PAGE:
city had been drenched with more than 3.9 inches (10 centimeters) of rain in the Monday evening storm, easily beating the previous one-day rainfall record of 1.4 inches (3.6 centimeters) in 2008.
Toronto police and firefighters used boats to rescue commuters from a 10-car, double-decker train that stalled in floodwaters that reached up to the lower windows. Murky brown water spilled through the bottom floor of the carriages, sending passengers fleeing to the upper decks.
A Metrolinx spokeswoman said power was shut off and the windows were cranked opened to provide ventilation. The train was carrying about 1,000 passengers during the Monday evening rush hour.
"There's a full-on river on either side of us... We. Are. Stuck. Hard," passenger Jonah Cait wrote on Twitter.
Another passenger told the TV news network CP24 that she could see people clinging to trees after abandoning their cars on a flooded highway alongside the tracks.
Metrolinx said the Toronto police marine unit floated out in rescue boats to pull weary passengers through the windows about three and a-half hours after the train got stuck.
The rescue operation continued past midnight. Police constable Wendy Drummond said between one quarter and one half of the passengers had been ferried to shore in inflatable boats by midnight. She said they were being transported to a nearby subway station to resume their trip home.
All of Toronto's subway service was temporarily halted due to power and signal issues. Some stations were also flooded. Partial service later resumed but large parts of the system were still shut down.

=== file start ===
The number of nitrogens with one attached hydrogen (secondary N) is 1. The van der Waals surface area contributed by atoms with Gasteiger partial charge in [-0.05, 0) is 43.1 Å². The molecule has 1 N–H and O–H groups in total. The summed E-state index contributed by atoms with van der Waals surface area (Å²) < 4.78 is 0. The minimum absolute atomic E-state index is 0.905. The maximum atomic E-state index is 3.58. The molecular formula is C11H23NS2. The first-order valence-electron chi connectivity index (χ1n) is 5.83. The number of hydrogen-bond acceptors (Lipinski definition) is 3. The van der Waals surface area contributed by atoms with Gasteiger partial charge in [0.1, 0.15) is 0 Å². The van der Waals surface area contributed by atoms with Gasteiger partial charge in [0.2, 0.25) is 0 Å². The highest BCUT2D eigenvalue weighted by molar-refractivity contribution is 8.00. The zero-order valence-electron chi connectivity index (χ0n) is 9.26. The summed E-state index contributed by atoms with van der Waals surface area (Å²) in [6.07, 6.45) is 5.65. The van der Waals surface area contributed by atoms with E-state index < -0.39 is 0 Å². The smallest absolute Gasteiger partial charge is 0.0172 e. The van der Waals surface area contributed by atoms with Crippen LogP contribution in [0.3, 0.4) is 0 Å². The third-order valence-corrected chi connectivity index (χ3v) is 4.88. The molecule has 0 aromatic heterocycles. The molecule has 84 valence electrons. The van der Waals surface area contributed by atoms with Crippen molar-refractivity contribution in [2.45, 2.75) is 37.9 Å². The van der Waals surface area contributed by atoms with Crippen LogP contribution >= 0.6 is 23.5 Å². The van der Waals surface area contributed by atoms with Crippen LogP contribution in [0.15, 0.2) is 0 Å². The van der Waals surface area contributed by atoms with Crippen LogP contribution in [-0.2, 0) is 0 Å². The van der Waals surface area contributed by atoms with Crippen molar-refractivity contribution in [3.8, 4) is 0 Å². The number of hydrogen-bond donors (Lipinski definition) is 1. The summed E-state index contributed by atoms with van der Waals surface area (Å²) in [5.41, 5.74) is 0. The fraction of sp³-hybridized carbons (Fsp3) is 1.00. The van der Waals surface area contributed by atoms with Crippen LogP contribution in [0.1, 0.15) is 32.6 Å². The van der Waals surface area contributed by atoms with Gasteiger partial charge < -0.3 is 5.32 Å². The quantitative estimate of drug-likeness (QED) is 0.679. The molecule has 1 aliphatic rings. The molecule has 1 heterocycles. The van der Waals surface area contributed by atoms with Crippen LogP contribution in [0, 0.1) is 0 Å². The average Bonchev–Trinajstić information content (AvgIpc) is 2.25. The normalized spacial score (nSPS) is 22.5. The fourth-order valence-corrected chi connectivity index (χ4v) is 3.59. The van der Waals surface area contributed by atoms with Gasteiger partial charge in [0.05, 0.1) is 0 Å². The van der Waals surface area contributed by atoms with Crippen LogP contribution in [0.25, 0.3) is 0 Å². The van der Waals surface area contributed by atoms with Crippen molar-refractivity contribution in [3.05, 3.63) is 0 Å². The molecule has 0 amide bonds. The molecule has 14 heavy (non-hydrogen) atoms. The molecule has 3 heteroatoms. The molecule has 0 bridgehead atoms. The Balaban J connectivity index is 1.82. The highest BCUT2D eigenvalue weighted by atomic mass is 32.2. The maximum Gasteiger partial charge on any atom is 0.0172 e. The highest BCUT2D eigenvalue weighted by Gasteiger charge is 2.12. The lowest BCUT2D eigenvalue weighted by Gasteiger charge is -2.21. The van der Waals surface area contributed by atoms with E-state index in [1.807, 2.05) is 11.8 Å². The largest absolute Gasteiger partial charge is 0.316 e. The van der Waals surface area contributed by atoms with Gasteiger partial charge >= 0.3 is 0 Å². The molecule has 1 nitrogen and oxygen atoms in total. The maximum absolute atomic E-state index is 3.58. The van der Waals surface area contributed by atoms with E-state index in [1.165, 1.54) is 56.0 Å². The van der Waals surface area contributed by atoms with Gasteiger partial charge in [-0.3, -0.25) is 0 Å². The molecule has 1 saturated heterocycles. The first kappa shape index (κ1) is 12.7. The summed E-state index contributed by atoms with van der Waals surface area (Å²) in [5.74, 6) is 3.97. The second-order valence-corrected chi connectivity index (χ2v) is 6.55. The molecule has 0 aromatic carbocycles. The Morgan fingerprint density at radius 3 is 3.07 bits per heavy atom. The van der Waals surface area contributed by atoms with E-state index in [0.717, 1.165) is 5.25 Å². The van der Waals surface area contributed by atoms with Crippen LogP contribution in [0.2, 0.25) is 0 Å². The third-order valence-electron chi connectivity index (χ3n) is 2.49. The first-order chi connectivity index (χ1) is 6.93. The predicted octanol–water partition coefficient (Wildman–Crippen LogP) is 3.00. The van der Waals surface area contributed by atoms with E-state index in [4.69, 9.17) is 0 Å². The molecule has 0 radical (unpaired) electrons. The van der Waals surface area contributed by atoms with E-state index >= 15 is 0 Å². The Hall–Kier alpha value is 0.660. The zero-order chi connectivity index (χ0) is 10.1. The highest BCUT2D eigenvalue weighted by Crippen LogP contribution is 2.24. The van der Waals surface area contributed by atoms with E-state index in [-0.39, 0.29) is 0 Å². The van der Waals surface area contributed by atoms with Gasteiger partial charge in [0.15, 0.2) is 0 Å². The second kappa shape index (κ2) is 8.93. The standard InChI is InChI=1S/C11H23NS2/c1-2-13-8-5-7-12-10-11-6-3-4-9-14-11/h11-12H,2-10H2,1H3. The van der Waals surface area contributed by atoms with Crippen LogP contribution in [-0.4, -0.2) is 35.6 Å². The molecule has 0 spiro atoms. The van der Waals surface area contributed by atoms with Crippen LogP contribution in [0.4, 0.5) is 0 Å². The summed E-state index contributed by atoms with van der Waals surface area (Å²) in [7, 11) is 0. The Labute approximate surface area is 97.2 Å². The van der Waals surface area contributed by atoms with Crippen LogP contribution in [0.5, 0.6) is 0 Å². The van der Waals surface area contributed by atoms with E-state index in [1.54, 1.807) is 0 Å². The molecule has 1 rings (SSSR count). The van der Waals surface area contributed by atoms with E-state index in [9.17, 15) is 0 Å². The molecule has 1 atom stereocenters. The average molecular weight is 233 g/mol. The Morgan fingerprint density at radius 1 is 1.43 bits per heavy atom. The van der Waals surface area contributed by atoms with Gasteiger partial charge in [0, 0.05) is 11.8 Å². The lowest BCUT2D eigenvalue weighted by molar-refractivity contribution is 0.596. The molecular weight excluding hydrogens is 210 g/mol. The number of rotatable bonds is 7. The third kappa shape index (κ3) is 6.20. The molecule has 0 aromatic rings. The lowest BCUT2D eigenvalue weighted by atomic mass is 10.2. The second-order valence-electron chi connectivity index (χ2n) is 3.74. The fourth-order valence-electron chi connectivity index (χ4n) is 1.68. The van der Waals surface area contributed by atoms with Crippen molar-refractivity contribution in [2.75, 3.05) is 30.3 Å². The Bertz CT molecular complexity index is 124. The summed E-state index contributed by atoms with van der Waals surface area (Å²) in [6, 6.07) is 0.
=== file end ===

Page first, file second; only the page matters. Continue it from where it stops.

The storm left the downtown core dotted with abandoned vehicles, some sitting in water up to their windows. One woman, in a T-shirt and shorts, dove head-first through the window of her marooned car before wading away in the thigh-deep currents.
Porter Airlines canceled all flights out of the downtown airport due to power outages in the terminal Monday evening. It was not clear how many flights were affected.
As many as 300,000 Toronto Hydro customers lost power. Hydro spokeswoman Tanya Bruckmueller said efforts to restore power to customers might be slowed as night fell.
Another utility, Enersource, said power was cut to about 80% of Mississauga, a suburb of 700,000 west of Toronto. By around 10pm, only about 50,000 were without power.
Toronto's flash flooding comes two weeks after extensive flooding in Calgary turned parts of the western Canadian city into a lake and forced up to 100,000 Albertans from their homes. Three bodies were recovered during the floods.